4. JW

    My mistake dry storage since 1997 but still deck lid area looks awful rusty to me.

  5. piper62j

    Sweeeeet! If I didn’t just buy another Mach 1 this week, I’d be on this one..
    It’s all about timing..

    Very nice find.. I like it very much..

  6. OA5599

    Hell yeah! Park it right in the front yard!

    Underrated. But I’ve always admired these. I like this one.

  7. Jim

    Back in the day I owned a ’68 LeMans Convertible. When the top was down and the tonneau cover was on, the cover had to be stretched over the top. This one looks a little deflated. I’m guessing that the reason this one isn’t being shown with the top up is that the top isn’t under there

  8. piper62j

    Woodie.. You got it right about the west coast.. Just got back from a vacation out in SF & LA.. Still in shock over the prices for everything… After my wife and I walked across the Golden Gate Bridge, we decided that was the last free thing we could do ’cause we ran out of money and went home to Fla.

    Personally, I don’t see the draw for the west coast.. Even a small 2 bedroom bungalow sells for over $700k (for example) on House Hunters.. They smoke that funny stuff out there…

    • Mark

      Woodie and Piper62J are right gas is always higher on or near the west coast! Especially here in Las Vegas Nevada this past summer at 3.20 a gallon. Now it is around 2.30 to 2.55 a gallon. I have to put the mid grade or higher in my 1971 Chevelle.

  9. SEAN C

    inside of trunk lids were not painted , common spot for rust , 350 was 310 horse in 1970

  10. piper62j

    Sold,, $10,200.00

    Actually, back in those years when these cars were made, GM was using what was called a Water based paint formula.. It was the beginning of the government crackdown on airborne particle emissions from factories.. So, with the advent of the water based paint being in it’s infancy, the finish on the cars would begin to “spider web” with time which ended up looking like this car.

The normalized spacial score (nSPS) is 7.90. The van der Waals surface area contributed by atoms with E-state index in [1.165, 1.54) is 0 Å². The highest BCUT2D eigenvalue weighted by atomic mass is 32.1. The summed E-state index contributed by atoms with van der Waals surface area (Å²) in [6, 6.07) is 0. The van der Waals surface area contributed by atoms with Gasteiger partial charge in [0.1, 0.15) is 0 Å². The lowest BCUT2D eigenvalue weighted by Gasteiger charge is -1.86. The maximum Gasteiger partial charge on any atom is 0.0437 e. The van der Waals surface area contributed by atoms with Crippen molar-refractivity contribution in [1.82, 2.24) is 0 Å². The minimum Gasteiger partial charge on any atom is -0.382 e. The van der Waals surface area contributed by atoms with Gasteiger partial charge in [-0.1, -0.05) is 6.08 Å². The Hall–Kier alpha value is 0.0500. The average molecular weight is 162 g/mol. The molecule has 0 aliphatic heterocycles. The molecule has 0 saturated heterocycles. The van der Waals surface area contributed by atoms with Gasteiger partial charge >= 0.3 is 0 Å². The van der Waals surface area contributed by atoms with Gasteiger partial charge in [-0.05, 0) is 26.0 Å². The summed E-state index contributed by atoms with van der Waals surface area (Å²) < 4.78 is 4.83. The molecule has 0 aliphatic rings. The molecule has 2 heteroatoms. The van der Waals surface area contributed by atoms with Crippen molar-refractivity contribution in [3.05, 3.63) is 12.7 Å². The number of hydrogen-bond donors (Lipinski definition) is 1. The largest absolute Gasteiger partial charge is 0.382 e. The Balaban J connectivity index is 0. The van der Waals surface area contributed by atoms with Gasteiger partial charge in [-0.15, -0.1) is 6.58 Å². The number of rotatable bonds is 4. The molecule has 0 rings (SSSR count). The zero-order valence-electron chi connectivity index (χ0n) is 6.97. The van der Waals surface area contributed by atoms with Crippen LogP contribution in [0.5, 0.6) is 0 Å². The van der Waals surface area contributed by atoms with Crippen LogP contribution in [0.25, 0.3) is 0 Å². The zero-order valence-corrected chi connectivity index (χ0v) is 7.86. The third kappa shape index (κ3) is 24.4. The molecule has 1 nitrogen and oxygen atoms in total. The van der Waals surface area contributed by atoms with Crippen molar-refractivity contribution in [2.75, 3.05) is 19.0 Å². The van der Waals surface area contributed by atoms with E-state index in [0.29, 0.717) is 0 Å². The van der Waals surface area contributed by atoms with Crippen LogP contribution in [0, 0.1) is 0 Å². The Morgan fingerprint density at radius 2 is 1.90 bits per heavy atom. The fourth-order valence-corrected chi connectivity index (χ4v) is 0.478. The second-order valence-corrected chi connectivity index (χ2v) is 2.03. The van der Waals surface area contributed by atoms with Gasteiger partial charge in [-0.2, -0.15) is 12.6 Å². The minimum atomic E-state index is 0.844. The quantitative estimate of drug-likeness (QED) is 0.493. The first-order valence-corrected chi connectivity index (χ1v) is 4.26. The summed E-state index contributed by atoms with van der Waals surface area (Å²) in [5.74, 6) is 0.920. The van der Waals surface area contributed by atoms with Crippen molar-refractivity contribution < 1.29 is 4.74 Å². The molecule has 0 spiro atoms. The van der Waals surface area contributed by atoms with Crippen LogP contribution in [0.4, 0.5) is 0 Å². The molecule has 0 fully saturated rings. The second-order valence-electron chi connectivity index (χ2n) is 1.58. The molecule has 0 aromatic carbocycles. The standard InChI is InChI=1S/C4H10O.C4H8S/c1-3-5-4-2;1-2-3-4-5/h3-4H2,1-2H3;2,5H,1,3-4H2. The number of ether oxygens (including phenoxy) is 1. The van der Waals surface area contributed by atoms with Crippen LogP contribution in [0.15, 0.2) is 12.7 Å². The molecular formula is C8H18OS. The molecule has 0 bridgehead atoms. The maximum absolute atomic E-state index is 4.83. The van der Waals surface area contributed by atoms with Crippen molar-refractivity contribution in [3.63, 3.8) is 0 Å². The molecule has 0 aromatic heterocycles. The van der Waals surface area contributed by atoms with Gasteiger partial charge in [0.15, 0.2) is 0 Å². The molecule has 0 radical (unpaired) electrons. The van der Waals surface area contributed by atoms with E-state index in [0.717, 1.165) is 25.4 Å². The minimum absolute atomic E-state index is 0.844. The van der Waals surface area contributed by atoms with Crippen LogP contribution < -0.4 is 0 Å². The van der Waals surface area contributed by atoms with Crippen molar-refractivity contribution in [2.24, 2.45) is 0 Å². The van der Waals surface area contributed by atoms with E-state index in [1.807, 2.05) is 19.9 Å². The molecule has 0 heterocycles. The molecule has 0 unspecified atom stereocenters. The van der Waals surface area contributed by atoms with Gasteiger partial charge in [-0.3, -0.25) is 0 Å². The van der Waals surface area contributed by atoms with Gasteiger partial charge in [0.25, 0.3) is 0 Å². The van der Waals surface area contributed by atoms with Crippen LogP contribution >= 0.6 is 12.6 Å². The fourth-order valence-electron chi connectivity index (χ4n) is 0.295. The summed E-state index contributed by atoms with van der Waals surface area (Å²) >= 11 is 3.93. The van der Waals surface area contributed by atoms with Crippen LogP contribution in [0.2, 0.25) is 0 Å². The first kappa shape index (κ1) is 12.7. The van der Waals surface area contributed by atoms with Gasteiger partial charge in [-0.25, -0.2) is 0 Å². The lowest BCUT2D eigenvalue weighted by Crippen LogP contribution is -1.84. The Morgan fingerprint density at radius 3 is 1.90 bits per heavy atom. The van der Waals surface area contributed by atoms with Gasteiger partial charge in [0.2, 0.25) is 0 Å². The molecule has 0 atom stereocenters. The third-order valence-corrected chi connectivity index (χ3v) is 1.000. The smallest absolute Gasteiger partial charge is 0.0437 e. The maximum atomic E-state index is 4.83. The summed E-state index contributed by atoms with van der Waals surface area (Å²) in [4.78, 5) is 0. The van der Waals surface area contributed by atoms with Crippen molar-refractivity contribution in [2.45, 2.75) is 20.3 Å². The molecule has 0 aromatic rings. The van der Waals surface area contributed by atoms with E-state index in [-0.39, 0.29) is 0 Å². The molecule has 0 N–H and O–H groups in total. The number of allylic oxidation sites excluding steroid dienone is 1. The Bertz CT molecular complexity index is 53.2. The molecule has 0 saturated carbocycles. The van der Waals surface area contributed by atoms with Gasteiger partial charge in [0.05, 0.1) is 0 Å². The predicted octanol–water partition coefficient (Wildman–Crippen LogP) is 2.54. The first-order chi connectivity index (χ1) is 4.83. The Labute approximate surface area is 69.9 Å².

We won’t go to the Ford problem in those years of some models with the clear coat peeling off the car.. Can’t tell you how many of those we painted under warranty.. The process was to actually scrape the clear coat off with a razor blade, scuff and shoot a new layer of clear..

  11. Mike

    Olds made Cutlass Pace Car for the littler know races like the Old Busch Class of NASCAR. They always ran the Fancier Car for the Big Name Class, like Winston Cup. Open Wheel did the same.
    They still do it today, look at the next Infinity Race at Daytona in 2 weeks, they will be using a Mustang, or a Camaro, or that Toy POS!
    The Pace car speed is only 65 MPH which is just above pit road speed at all tracks.

  12. dj

    I looked at this pic and thought the engine was the wrong color. So I checked. The 350 was painted gold up till 1973. Only the 455 was blue.

  13. eapink

    I don’t know if anyone is follow this, but this car is about to be reborn. This car is beginning a frame off restoration. There is some rust on this car but the under carriage was undercoated, all of the bottom side in in tact. It is a numbers matching car with everything accept the carb.

  14. JC

    I own one of these 350 Pace cars. It is rarer than the 455 pace cars. Mine has no major rust issues numbers matching. Hard to find a convertible muscle cars these days, so it is worth the rebuild. I am restoring mine to keep and enjoy. I live in Montana where there is open roads and you can open up the car and drop the top and jam to your favorite tunes. That is what owning any convertible is all about. Glad to know I own one of 60 cars. Mine must be even rarer as it is a column shift bench seat car?

    • Harry Gems

      I have one of these 350 pace cars, we bought it from the original owners in 1986, it still only has 66K on it and I have the window sticker and Protecto Plate. Yes the engine should be gold also it does not have a Tic-Tock- Tach.